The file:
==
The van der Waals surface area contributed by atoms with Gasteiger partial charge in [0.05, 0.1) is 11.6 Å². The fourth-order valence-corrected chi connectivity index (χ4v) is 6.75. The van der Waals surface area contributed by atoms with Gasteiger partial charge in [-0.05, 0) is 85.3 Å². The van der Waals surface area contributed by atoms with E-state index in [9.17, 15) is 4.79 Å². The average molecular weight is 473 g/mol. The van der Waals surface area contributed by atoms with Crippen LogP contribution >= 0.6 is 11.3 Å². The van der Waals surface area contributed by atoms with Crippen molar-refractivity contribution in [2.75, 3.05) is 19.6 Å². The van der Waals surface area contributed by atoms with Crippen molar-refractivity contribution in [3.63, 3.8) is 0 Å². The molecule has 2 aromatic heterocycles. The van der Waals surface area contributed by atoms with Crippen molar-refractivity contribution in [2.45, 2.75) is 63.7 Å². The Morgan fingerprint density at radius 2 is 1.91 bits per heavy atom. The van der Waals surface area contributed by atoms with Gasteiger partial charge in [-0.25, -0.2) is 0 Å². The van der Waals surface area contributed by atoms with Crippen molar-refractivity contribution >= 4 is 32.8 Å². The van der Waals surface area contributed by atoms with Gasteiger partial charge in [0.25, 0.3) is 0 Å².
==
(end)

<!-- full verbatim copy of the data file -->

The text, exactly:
The van der Waals surface area contributed by atoms with Gasteiger partial charge in [0.05, 0.1) is 11.6 Å². The fourth-order valence-corrected chi connectivity index (χ4v) is 6.75. The van der Waals surface area contributed by atoms with Gasteiger partial charge in [-0.05, 0) is 85.3 Å². The van der Waals surface area contributed by atoms with E-state index in [9.17, 15) is 4.79 Å². The average molecular weight is 473 g/mol. The van der Waals surface area contributed by atoms with Crippen LogP contribution >= 0.6 is 11.3 Å². The van der Waals surface area contributed by atoms with Crippen molar-refractivity contribution in [2.75, 3.05) is 19.6 Å². The van der Waals surface area contributed by atoms with Crippen molar-refractivity contribution in [3.63, 3.8) is 0 Å². The molecule has 2 aromatic heterocycles. The van der Waals surface area contributed by atoms with Crippen molar-refractivity contribution in [2.45, 2.75) is 63.7 Å². The Morgan fingerprint density at radius 2 is 1.91 bits per heavy atom. The van der Waals surface area contributed by atoms with Gasteiger partial charge in [-0.25, -0.2) is 0 Å². The van der Waals surface area contributed by atoms with Crippen molar-refractivity contribution >= 4 is 32.8 Å². The van der Waals surface area contributed by atoms with Gasteiger partial charge in [0.25, 0.3) is 0 Å².